In comparison with other countries in the world, Denmark is just a tiny spot on the map. Some foreigners even think that Denmark is the capital of Sweden or a minor district of Germany.
In spite of the modest size of the country (43.000 km2) and a population of just 5.56 million inhabitants it is possible to find some very various dialects across the country.
The dialects have been developed during time and history and have been affected by for instance the geography of the regions. This is obvious in Southern Jutland where the spoken language reflects that Germany is just around the corner.
During times the dialects have faded and fewer Danes do nowadays speak with a distinctly Jutlandic or Funen dialect. The ‘decline’ of the dialects was released by the industrial development and the urbanisation in the 19. and the 20. centuries – the opportunity of transporting across the country appeared and a lot of people moved towards the bigger cities. This made it possible to live in Copenhagen and still speak with Jutlandic dialect, and almost all Danes speak with so little dialect that people from the other side of the country will be able to understand what they say.
Although the difference between the Danish dialects is decreasing there are still many imaginations, or even prejudices, about Danes who speak with very much dialect. The perception of persons with a very Jutlandic dialect is that they are calm, relaxed and maybe also a bit slow. The opposite is expected from persons with a distinct Zealandic dialect – these people are seen as fashionable, fast and ‘on the run’.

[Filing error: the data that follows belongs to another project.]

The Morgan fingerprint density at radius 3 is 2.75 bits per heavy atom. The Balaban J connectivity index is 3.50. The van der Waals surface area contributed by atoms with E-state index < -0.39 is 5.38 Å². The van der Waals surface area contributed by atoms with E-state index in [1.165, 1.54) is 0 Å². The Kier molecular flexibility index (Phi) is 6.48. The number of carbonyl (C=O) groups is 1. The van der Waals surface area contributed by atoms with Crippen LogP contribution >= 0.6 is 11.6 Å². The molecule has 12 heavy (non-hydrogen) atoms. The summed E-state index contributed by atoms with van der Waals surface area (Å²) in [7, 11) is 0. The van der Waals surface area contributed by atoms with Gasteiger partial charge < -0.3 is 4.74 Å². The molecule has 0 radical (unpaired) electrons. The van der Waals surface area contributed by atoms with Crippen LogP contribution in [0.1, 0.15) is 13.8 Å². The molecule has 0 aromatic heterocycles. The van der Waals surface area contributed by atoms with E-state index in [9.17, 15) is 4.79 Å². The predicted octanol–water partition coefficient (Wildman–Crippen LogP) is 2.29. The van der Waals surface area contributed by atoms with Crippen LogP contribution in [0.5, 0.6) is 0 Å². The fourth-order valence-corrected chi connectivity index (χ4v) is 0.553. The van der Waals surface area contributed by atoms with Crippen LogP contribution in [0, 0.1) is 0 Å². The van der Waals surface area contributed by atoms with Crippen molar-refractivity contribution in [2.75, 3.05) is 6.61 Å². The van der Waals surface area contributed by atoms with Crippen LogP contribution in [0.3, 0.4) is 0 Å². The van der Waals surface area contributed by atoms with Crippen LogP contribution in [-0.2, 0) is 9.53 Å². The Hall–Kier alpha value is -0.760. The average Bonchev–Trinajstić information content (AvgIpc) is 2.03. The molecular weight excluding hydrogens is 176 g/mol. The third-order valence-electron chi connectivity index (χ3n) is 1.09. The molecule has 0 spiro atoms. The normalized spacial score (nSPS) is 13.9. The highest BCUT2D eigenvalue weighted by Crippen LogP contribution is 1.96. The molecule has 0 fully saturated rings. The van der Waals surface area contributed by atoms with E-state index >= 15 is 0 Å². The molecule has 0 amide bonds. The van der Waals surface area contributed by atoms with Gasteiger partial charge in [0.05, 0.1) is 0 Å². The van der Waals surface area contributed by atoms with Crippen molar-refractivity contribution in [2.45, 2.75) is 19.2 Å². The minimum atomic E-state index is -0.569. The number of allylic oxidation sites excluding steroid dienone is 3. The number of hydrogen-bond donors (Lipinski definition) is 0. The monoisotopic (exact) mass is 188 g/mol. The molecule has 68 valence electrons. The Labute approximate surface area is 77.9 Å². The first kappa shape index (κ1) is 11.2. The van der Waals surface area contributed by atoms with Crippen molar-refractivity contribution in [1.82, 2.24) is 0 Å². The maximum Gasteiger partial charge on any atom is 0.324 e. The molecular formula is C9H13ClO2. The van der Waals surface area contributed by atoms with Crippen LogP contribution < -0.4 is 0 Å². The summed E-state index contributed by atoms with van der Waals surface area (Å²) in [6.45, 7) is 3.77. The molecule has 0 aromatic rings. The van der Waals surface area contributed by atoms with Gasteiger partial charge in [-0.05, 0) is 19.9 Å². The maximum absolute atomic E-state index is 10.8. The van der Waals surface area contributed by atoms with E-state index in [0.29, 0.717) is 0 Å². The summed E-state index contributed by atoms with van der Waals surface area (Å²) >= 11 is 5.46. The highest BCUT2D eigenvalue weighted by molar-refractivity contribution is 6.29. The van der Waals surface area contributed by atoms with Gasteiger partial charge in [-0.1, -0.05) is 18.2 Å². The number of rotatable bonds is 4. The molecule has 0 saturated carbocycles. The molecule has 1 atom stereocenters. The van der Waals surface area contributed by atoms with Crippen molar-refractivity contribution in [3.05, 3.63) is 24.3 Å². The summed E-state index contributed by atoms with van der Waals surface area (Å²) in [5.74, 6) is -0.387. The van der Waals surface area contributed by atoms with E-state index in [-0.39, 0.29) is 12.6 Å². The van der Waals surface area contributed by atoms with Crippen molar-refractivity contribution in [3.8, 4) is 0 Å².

This imagination is not just a private or regional one – it is actually presented in entertainment media and advertisement. The “clever”, respected and serious characters in the Danish movies, series and ads do seldom speak with an obvious dialect, and if they do it is mostly a Zealandic dialect. The odd, old-fashioned or less clever characters do on the opposite often speak with a very Jutlandic or Funen dialect.
The representation of people with obvious dialects as less clever is not popular in the remote areas of Denmark.
Though, in an objective perspective, it is obvious that the entertainment industry is just using the dialects to add further humour to the movies, series, ads etc. – they do not want to harm anyone.
Considering whether this way of making funny entertainment is right or wrong, one should try to imagine Danish entertainment without characters who speak with a distinct dialect. From my opinion this would not be entertaining at all…